Configuration with(ConfigOperator operator);
    <T> T query(ConfigQuery<T> query);

    ConfigurationContext getContext();


  • <T> T get(String, Class<T>) provides type safe accessors for all basic wrapper types of the JDK.

  • with, query provide the extension points for adding additional functionality.

  • getProperties() provides access to all key/values, whereas entries from non scannable property sources may not be included.

  • getOrDefault allows to pass default values as needed, returned if the requested value evaluated to null.

The class TypeLiteral is basically similar to the same class provided with CDI:

public class TypeLiteral<T> implements Serializable {


    protected TypeLiteral(Type type) {
        this.type = type;

    protected TypeLiteral() { }

    public static <L> TypeLiteral<L> of(Type type){...}
    public static <L> TypeLiteral<L> of(Class<L> type){...}

    public final Type getType() {...}
    public final Class<T> getRawType() {...}

    public static Type getGenericInterfaceTypeParameter(Class<?> clazz, Class<?> interfaceType){...}
    public static Type getTypeParameter(Class<?> clazz, Class<?> interfaceType){...}


Instances of Configuration can be accessed from the ConfigurationProvider singleton:

Accessing Configuration
Configuration config = ConfigurationProvider.getConfiguration();

Hereby the singleton is backed up by an instance of ConfigurationProviderSpi.

Property Converters

As illustrated in the previous section, Configuration also to access non String types. Nevertheless internally all properties are strictly modelled as pure Strings only, so non String types must be derived by converting the configured String values into the required target type. This is achieved with the help of PropertyConverters:

public interface PropertyConverter<T>{
    T convert(String value, ConversionContext context);
    //X TODO Collection<String> getSupportedFormats();

The ConversionContext contains additional meta-information for the accessed key, inclusing the key’a name and additional metadata.

PropertyConverter instances can be implemented and registered by default using the ServiceLoader. Hereby a configuration String value is passed to all registered converters for a type in order of their annotated @Priority value. The first non-null result of a converter is then returned as the current configuration value.

Access to converters is provided by the current ConfigurationContext, which is accessible from the ConfigurationProvider singleton.

Extension Points

We are well aware of the fact that this library will not be able to cover all kinds of use cases. Therefore we have added functional extension mechanisms to Configuration that were used in other areas of the Java eco-system as well:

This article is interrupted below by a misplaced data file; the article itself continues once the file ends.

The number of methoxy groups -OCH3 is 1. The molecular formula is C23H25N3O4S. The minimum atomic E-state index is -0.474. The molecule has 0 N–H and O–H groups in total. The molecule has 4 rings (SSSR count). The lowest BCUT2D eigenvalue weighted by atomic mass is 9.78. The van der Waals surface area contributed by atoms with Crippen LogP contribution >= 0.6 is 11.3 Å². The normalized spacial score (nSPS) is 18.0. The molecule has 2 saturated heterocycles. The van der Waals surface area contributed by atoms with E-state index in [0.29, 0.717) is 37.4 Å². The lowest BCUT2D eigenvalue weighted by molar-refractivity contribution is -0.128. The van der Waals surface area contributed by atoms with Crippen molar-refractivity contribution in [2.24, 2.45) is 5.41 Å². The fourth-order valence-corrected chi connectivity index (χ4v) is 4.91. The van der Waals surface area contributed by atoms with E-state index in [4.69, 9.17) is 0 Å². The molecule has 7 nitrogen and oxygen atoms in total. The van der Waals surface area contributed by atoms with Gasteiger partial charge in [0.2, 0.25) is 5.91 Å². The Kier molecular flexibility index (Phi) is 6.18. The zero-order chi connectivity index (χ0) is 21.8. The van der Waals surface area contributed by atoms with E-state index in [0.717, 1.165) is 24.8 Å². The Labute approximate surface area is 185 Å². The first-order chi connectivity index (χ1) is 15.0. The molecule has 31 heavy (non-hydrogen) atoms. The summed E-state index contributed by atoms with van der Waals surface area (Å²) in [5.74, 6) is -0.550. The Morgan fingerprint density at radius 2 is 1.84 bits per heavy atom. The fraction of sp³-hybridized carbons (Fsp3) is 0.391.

• with(ConfigOperator operator) allows to pass arbitrary unary functions that take and return instances of Configuration. Operators can be used to cover use cases such as filtering, configuration views, security interception and more.

  • query(ConfigQuery query) allows to apply a function returning any kind of result based on a Configuration instance. Queries are used for accessing/deriving any kind of data based on of a Configuration instance, e.g. accessing a Set<String> of root keys present.

Both interfaces hereby are functional interfaces. Because of backward compatibility with Java 7 we did not use UnaryOperator and Function from the java.util.function package. Nevertheless usage is similar, so you can use Lambdas and method references in Java 8:

Applying a ConfigurationQuery using a method reference
ConfigSecurity securityContext = ConfigurationProvider.getConfiguration().query(ConfigSecurity::targetSecurityContext);
Note ConfigSecurity is an arbitrary class only for demonstration purposes.

Operator calls basically look similar:

Applying a ConfigurationOperator using a lambda expression:
Configuration secured = ConfigurationProvider.getConfiguration()
                           .with((config) ->


The class ConfigException models the base runtime exception used by the configuration system.


Interface PropertySource

We have seen that constraining configuration aspects to simple literal key/value pairs provides us with an easy to understand, generic, flexible, yet expendable mechanism. Looking at the Java language features a java.util.Map<String, String> and java.util.Properties basically model these aspects out of the box.

Though there are advantages in using these types as a model, there are some severe drawbacks, notably implementation of these types is far not trivial and the collection API offers additional functionality not useful when aiming for modelling simple property sources.

To render an implementation of a custom PropertySource as convenient as possible only the following methods were identified to be necessary:

public interface PropertySource{
      int getOrdinal();
      String getName();
      String get(String key);
      boolean isScannable();
      Map<String, String> getProperties();


  • get looks similar to the methods on Map. It may return null in case no such entry is available.

  • getProperties allows to extract all property data to a Map<String,String>. Other methods like containsKey, keySet as well as streaming operations then can be applied on the returned Map instance.

  • But not in all scenarios a property source may be scannable, e.g. when looking up keys is very inefficient, it may not make sense to iterator over all keys to collect the corresponding properties. This can be evaluated by calling isScannable(). If a PropertySource is defined as non scannable accesses to getProperties() may not return all key/value pairs that would be available when accessed directly using the String get(String) method.